The Largest-Ever Study of Medieval Jewish Genetics Shows a Population More Diverse Than Expected

By studying the DNA of 37 13th- and 14th-century Jews buried in the German city of Erfurt, and comparing it to modern information about Ashkenazi genetics, a group of scientists have found some groundbreaking results. Among much else, they found that one woman had the same BRCA-1 gene—which can cause breast or ovarian cancer—carried by many Ashkenazi women today. Amanda Borschel-Dan reports:

According to research being hailed as “the largest ancient Jewish DNA study so far,” published Wednesday in the prestigious Cell science journal, by the 14th century Ashkenazi Jews had already received most of their main sources of genetic ancestry. When compared with the DNA markers of modern Ashkenazi Jews, there have been few changes to the genome in the centuries that have followed.

Through careful analysis, . . . an international team of over 30 interdisciplinary researchers found that the Jews of Erfut “were noticeably more genetically diverse than modern Ashkenazi Jews,” according to the co-author Shai Carmi. “An even closer inspection revealed that the Erfurt population was divided into two groups: one with more European ancestry compared to modern Ashkenazi Jews, and one with more Middle Eastern ancestry,” said Carmi. . . . [T]he results also indicated that the “founder event” or “bottleneck” that is evident in modern Ashkenazi Jewry’s DNA predated the establishment of the Erfut community, potentially by a millennium.

The central German city was a thriving Jewish center in the Middle Ages and boasts one of the oldest still-standing synagogues in Europe. The Jewish community settled there in the 11th century; a massacre decimated the community in 1349 but Jews lived in the area until a final expulsion in 1454. At this time, a granary was constructed on top of the graveyard, sealing in the remains of thousands of Jews.

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Read more at Times of Israel

More about: Ashkenazi Jewry, Genetics, Jewish history

UN Peacekeepers in Lebanon Risk Their Lives, but Still May Do More Harm Than Good

Jan. 27 2023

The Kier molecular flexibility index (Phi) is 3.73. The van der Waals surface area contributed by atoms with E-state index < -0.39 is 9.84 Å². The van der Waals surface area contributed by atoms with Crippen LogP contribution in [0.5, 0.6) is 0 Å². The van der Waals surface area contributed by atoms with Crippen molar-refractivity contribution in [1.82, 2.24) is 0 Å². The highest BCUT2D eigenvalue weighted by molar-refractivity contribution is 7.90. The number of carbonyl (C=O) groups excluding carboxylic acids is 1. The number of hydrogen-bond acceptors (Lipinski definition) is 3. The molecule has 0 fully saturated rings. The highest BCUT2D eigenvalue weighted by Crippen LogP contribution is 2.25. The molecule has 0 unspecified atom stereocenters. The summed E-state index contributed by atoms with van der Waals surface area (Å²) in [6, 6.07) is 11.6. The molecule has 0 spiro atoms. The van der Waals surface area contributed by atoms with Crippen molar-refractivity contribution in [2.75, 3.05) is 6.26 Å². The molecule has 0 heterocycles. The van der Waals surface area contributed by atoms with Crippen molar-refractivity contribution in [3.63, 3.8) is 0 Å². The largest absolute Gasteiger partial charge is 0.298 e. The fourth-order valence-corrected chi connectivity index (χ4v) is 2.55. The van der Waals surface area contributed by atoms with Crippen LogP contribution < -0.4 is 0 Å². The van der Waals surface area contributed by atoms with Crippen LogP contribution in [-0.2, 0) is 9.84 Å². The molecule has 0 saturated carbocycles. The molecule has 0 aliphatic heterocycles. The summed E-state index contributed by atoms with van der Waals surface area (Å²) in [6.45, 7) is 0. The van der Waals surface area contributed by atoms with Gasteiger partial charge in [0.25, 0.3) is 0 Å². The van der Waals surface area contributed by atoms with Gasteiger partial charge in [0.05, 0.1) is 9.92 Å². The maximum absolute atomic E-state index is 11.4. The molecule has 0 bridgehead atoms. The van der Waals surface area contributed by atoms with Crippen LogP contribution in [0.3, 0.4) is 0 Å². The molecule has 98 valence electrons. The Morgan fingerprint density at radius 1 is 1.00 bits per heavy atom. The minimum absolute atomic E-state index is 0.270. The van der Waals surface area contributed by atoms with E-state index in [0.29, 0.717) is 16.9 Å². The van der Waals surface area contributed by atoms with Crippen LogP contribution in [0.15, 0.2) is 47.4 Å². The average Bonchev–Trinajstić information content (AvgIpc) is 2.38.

Last month an Irish member of the UN Interim Force in Lebanon (UNIFIL) was killed by Hizballah guerrillas who opened fire on his vehicle. To David Schenker, it is likely the peacekeeper was “assassinated” to send “a clear message of Hizballah’s growing hostility toward UNIFIL.” The peacekeeping force has had a presence in south Lebanon since 1978, serving first to maintain calm between Israel and the PLO, and later between Israel and Hizballah. But, Schenker explains, it seems to be accomplishing little in that regard:

In its biannual reports to the Security Council, UNIFIL openly concedes its failure to interdict weapons destined for Hizballah. While the contingent acknowledges allegations of “arms transfers to non-state actors” in Lebanon, i.e., Hizballah, UNIFIL says it’s “not in a position to substantiate” them. Given how ubiquitous UN peacekeepers are in the Hizballah heartland, this perennial failure to observe—let alone appropriate—even a single weapons delivery is a fair measure of the utter failure of UNIFIL’s mission. Regardless, Washington continues to pour hundreds of millions of dollars into this failed enterprise, and its local partner, the Lebanese Armed Forces.

Since 2006, UNIFIL patrols have periodically been subjected to Hizballah roadside bombs in what quickly proved to be a successful effort to discourage the organization proactively from executing its charge. In recent years, though, UN peacekeepers have increasingly been targeted by the terror organization that runs Lebanon, and which tightly controls the region that UNIFIL was set up to secure. The latest UN reports tell a harrowing story of a spike in the pattern of harassment and assaults on the force. . . .

Four decades on, UNIFIL’s mission has clearly become untenable. Not only is the organization ineffective, its deployment serves as a key driver of the economy in south Lebanon, employing and sustaining Hizballah’s supporters and constituents. At $500 million a year—$125 million of which is paid by Washington—the deployment is also expensive. Already, the force is in harm’s way, and during the inevitable next war between Israel and Hizballah, this 10,000-strong contingent will provide the militia with an impressive human shield.

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Read more at Tablet

More about: Hizballah, Lebanon, Peacekeepers, U.S. Foreign policy